THOMAS L. GARTHWAITE, MD
DEPUTY UNDER SECRETARY FOR HEALTH
DEPARTMENT OF VETERANS AFFAIRS
COMMITTEE ON VETERANS' AFFAIRS
UNITED STATES SENATE
July 25, 1997
Mr. Chairman and Members:
I am pleased to be here to discuss the array of bills being considered by the Committee. Included is S. 801, a bill that would make changes in procedures for resolving complaints of employment discrimination and sexual harassment, S. 999, a bill pertaining to setting standards for how frequently we should offer mammograms to women veterans, and a draft bill that would change our health care resource allocation system. You also asked that we comment on a bill making technical amendments to the eligibility legislation enacted last year, a bill extending a number of expiring authorities, a draft bill containing authorizations for constructions projects, and finally, S. 309, a bill pertaining to parking fees at a VA facility in Hawaii.
S. 801 would establish a new statutory equal employment opportunity complaint system for the VA. It would create a new office charged with the responsibility of overseeing the discrimination complaint system. It would require employment of full-time EEO counselors, investigators, and would legislatively establish a cadre of Administrative Law Judges to render both procedural and substantive final agency decisions on all EEO complaints filed after a transition period following enactment.
We oppose enactment of S. 801 for several reasons. First, if enacted, this bill will remove the administrative flexibility needed by the Secretary to adapt to changing needs and circumstances that might arise as a result of any government-wide complaint processing changes that might be implemented by the EEOC, or changed circumstances within the Department.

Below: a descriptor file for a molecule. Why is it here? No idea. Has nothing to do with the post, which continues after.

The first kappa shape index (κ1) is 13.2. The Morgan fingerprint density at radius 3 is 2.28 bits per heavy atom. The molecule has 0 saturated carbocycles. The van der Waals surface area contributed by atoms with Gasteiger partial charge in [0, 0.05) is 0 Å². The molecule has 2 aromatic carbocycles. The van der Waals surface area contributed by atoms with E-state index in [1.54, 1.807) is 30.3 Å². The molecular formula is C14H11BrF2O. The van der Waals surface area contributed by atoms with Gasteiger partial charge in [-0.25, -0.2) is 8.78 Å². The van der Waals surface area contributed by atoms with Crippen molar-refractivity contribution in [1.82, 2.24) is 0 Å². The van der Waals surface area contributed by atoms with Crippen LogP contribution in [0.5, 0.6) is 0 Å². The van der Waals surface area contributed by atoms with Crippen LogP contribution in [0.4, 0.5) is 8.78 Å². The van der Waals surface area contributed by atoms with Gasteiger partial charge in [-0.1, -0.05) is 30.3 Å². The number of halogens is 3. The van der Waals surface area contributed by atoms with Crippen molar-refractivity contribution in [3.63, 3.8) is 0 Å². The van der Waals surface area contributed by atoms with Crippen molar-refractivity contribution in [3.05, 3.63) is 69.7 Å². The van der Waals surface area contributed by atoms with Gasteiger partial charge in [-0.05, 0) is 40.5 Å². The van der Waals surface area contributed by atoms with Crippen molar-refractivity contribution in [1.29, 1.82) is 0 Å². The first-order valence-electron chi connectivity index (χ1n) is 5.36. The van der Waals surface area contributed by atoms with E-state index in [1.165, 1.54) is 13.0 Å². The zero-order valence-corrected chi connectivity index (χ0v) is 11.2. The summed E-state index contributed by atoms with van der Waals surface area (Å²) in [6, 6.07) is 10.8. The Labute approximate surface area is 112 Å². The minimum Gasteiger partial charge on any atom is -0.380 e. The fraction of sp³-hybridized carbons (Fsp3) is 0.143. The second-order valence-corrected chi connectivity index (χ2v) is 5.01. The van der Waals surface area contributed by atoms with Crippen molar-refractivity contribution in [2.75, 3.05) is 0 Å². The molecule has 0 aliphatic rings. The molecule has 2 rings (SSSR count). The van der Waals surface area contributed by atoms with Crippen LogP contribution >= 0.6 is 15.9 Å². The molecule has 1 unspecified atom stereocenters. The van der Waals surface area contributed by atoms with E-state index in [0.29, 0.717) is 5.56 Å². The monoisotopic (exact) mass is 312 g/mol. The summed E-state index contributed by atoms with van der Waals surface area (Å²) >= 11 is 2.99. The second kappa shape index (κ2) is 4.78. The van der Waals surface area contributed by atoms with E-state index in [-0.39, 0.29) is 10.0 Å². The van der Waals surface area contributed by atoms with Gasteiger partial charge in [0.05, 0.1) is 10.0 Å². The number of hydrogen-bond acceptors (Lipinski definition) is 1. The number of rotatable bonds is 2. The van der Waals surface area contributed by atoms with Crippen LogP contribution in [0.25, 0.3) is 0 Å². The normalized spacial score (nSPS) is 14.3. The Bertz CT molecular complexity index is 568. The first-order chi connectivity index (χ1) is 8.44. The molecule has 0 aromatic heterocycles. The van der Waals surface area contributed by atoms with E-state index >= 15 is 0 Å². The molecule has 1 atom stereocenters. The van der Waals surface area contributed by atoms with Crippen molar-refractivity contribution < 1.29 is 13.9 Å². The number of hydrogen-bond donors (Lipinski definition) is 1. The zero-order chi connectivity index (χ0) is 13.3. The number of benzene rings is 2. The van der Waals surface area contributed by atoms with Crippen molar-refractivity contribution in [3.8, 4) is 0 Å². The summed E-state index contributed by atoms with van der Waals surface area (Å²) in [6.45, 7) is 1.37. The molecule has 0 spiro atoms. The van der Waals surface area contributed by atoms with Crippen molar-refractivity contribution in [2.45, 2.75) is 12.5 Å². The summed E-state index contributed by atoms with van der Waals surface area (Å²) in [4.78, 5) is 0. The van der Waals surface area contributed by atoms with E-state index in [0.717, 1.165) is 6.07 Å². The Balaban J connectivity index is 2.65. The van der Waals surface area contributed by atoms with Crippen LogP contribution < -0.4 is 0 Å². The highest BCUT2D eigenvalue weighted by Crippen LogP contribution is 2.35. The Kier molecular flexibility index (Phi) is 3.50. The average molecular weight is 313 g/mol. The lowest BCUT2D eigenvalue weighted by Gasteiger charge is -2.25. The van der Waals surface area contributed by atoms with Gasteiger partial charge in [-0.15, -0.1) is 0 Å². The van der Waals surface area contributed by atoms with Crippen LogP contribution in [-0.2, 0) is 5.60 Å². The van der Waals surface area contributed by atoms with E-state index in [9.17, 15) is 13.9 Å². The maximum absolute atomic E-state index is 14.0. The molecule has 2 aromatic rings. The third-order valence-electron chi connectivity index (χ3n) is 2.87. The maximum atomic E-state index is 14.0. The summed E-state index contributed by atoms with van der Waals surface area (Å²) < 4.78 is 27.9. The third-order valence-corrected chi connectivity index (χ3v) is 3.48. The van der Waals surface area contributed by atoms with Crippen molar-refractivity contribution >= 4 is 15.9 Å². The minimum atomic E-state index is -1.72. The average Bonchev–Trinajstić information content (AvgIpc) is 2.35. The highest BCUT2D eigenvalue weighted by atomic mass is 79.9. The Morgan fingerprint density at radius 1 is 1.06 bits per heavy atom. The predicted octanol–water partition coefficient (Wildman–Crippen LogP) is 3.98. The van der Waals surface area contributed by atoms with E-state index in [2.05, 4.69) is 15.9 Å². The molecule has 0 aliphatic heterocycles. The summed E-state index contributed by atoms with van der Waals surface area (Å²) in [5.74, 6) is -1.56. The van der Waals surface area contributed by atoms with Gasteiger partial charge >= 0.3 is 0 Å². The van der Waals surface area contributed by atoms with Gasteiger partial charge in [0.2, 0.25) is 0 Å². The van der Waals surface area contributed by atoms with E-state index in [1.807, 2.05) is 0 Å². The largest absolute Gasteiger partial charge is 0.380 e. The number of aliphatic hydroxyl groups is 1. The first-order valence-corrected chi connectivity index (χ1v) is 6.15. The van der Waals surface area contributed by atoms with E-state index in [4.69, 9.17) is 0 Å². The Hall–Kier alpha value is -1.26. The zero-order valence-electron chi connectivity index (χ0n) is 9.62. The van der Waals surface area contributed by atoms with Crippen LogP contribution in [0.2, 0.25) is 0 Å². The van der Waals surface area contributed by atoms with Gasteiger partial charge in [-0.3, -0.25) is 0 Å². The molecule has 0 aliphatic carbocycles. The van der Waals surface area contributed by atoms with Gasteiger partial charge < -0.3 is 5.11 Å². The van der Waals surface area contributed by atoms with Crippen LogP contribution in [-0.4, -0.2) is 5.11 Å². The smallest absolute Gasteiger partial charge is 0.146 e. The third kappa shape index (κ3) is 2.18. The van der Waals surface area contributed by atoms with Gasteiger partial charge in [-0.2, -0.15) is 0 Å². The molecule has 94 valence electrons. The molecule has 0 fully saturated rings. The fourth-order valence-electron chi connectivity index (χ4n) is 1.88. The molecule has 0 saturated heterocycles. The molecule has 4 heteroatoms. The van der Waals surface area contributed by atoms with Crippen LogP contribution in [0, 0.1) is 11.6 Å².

Second, the bill singles out and subjects VA and its employees to a complaint process that grants fewer rights and would be quite different from the rest of the Federal government. For example, the bill denies VA employees the right to file EEO complaints concerning the most significant personnel actions that can occur in Federal employment, such as removals and reductions in grade. Other Federal government employees would still have the right to choose between the EEO complaint process and the MSPB's appeal procedures if they wished to challenge such actions. VA employees, on the other hand, would be restricted to the MSPB's forum only. VA's employees should have the same rights as other Federal government employees to choose between the EEOC's procedures and the MSPB's procedures.
Third, the bill purports to eliminate the perception that the Department decides complaints against itself; that, in effect, "the fox is guarding the hen house." We doubt, however, that the bill would dispel this perception. The bill would still provide for the Department to accept, investigate, and decide complaints against itself. Although VA administrative law judges, rather than VA attorneys, would issue decisions under the bill, it is unlikely that VA employees "outside the beltway" would appreciate the distinction. The administrative law judges would still be viewed by the rank and file as VA employees who are controlled by the Department.